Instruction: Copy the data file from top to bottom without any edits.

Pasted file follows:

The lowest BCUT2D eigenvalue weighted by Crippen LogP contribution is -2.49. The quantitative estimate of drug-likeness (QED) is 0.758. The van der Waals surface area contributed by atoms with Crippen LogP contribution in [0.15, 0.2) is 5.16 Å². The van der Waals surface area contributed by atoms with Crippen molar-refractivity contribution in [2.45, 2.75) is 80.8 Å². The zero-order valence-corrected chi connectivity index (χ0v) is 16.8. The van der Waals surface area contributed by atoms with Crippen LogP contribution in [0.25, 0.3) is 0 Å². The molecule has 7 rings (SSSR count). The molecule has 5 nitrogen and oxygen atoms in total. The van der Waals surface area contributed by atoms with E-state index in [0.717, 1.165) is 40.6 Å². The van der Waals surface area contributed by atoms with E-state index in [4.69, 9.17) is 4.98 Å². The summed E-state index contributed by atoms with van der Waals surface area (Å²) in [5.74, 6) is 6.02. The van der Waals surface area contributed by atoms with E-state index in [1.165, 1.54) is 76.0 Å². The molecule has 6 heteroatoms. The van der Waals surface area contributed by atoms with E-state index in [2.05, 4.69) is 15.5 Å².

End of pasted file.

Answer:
The lowest BCUT2D eigenvalue weighted by Crippen LogP contribution is -2.49. The quantitative estimate of drug-likeness (QED) is 0.758. The van der Waals surface area contributed by atoms with Crippen LogP contribution in [0.15, 0.2) is 5.16 Å². The van der Waals surface area contributed by atoms with Crippen molar-refractivity contribution in [2.45, 2.75) is 80.8 Å². The zero-order valence-corrected chi connectivity index (χ0v) is 16.8. The van der Waals surface area contributed by atoms with Crippen LogP contribution in [0.25, 0.3) is 0 Å². The molecule has 7 rings (SSSR count). The molecule has 5 nitrogen and oxygen atoms in total. The van der Waals surface area contributed by atoms with E-state index in [0.717, 1.165) is 40.6 Å². The van der Waals surface area contributed by atoms with E-state index in [4.69, 9.17) is 4.98 Å². The summed E-state index contributed by atoms with van der Waals surface area (Å²) in [5.74, 6) is 6.02. The van der Waals surface area contributed by atoms with E-state index in [1.165, 1.54) is 76.0 Å². The molecule has 6 heteroatoms. The van der Waals surface area contributed by atoms with E-state index in [2.05, 4.69) is 15.5 Å².